“Keep and Pay” refers to a type of bankruptcy strategy that a person can still keep certain assets after filing for bankruptcy, as long as he/she continues to pay for the assets. The rules of keep and pay vary in different states.
Keep and pay is a bankruptcy strategy that allows a person to keep certain assets after filing for bankruptcy, as long as he/she continues to make the payments.
Depending on the existing state or federal laws, people filing for bankruptcy can retain certain properties, known as exemptions, and the rest of their properties – the non-exempts, will be liquidated to pay their creditors.
Individuals can file a keep-and-pay statement with payment plans to the bankruptcy court to express their intentions to keep certain assets.
Understanding Keep and Pay
An individual can file for bankruptcy when he/she is not able to repay their outstanding debts. The legal proceeding will relieve the individual from their dischargeable debts, but there is still an opportunity for creditors to recover some of their loan value. The assets will be evaluated and liquidated to repay the creditors.
Typically, individuals with limited assets can file for Chapter 7 bankruptcy in the U.S. It allows the individual filing for bankruptcy to retain certain types of assets, such as personal items and clothes, household furniture, essential work tools, and certain farm properties. Such assets are known as exempt assets.
In contrast to exempt assets, non-exempt assets must be liquidated to repay creditors. Stocks and bonds, collections with high values, and second homes are some of the examples of non-exempt assets.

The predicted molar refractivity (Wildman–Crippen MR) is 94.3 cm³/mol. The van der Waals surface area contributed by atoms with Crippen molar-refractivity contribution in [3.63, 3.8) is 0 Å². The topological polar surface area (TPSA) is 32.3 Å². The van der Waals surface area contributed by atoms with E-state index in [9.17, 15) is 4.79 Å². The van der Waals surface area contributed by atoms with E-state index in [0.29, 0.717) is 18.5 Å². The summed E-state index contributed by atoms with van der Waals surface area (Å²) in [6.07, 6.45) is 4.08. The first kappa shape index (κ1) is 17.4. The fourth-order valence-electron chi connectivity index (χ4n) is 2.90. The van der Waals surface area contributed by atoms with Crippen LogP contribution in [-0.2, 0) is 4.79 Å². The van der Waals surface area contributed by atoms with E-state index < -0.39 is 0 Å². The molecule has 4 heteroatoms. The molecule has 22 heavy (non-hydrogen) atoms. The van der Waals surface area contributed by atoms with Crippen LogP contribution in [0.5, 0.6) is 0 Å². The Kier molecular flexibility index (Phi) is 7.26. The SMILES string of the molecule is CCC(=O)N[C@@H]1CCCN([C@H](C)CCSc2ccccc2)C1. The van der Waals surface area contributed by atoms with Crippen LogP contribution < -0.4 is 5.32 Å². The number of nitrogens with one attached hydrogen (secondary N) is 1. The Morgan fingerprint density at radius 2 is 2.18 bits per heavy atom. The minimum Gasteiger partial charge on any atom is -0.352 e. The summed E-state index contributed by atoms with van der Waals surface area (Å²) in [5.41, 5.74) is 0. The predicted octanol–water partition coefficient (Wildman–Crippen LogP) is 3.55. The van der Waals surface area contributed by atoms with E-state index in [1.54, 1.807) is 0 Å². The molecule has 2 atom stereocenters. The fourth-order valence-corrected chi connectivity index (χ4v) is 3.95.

If an individual would like to keep certain assets, they can file keep-and-pay statements to show their intention. They usually need to provide plans about paying for the assets in the future. Such assets will also be considered exemptions that can be retained in bankruptcy, and the court will liquidate all the other non-exempts to pay creditors.
For example, an individual filed Chapter 7 bankruptcy while owing $50,000 in his second apartment. As a non-exempt, the apartment should be liquidated to pay back his creditors. However, if the individual would like to retain this apartment, he can file a keep-and-pay statement to the bankruptcy court to express his intention. As long as he can meet the scheduled repayments for the $50,000 outstanding debt going forward, he will be able to keep this apartment.
Rules of Keep and Pay
The rules of keep and pay – and other bankruptcy exemptions – vary between different states. Some states, such as California, implement both the state rules and federal rules. Typically, individuals filing for bankruptcy need to comply with the rules set by the states that they live in.
The bankruptcy rules usually set limits for the category and value of exemptions. The federal law allows exemptions that sum up to $13,400 in household furniture and personal items, such as clothes and books. Additionally, there is also a limit of $625 for each item.
Thus, in the example above, if the individual filing for bankruptcy is subject to the federal rules, his second apartment is neither within the exemption category nor within the value limit. The property is not automatically exempt from bankruptcy liquidation, so the keep-and-pay strategy needs to be adopted for the individual to keep it.
Benefits of Keep and Pay
Through keep and pay, people filing for bankruptcy can prevent certain assets from liquidation. Besides the debtors, the strategy also benefits creditors. If creditors think that they will still be able to receive repayments from their bankrupt debtors, they are usually open to keep and pay.
One of the reasons is that it takes time and effort to evaluate and liquidate the assets. Also, this type of illiquid asset, and under time constraints can only be sold at a discount.
In the same example above, if the bankrupted person does not file a keep-and-pay statement for his apartment, the bank will need to resell this apartment for repayments. Since the apartment is an illiquid asset, it costs time and money for the bank to sell it.
The selling price might be even lower than the $50,000 amount outstanding. Thus, it can be favorable to creditors if debtors take the keep-and-pay strategy and continue to make the payments.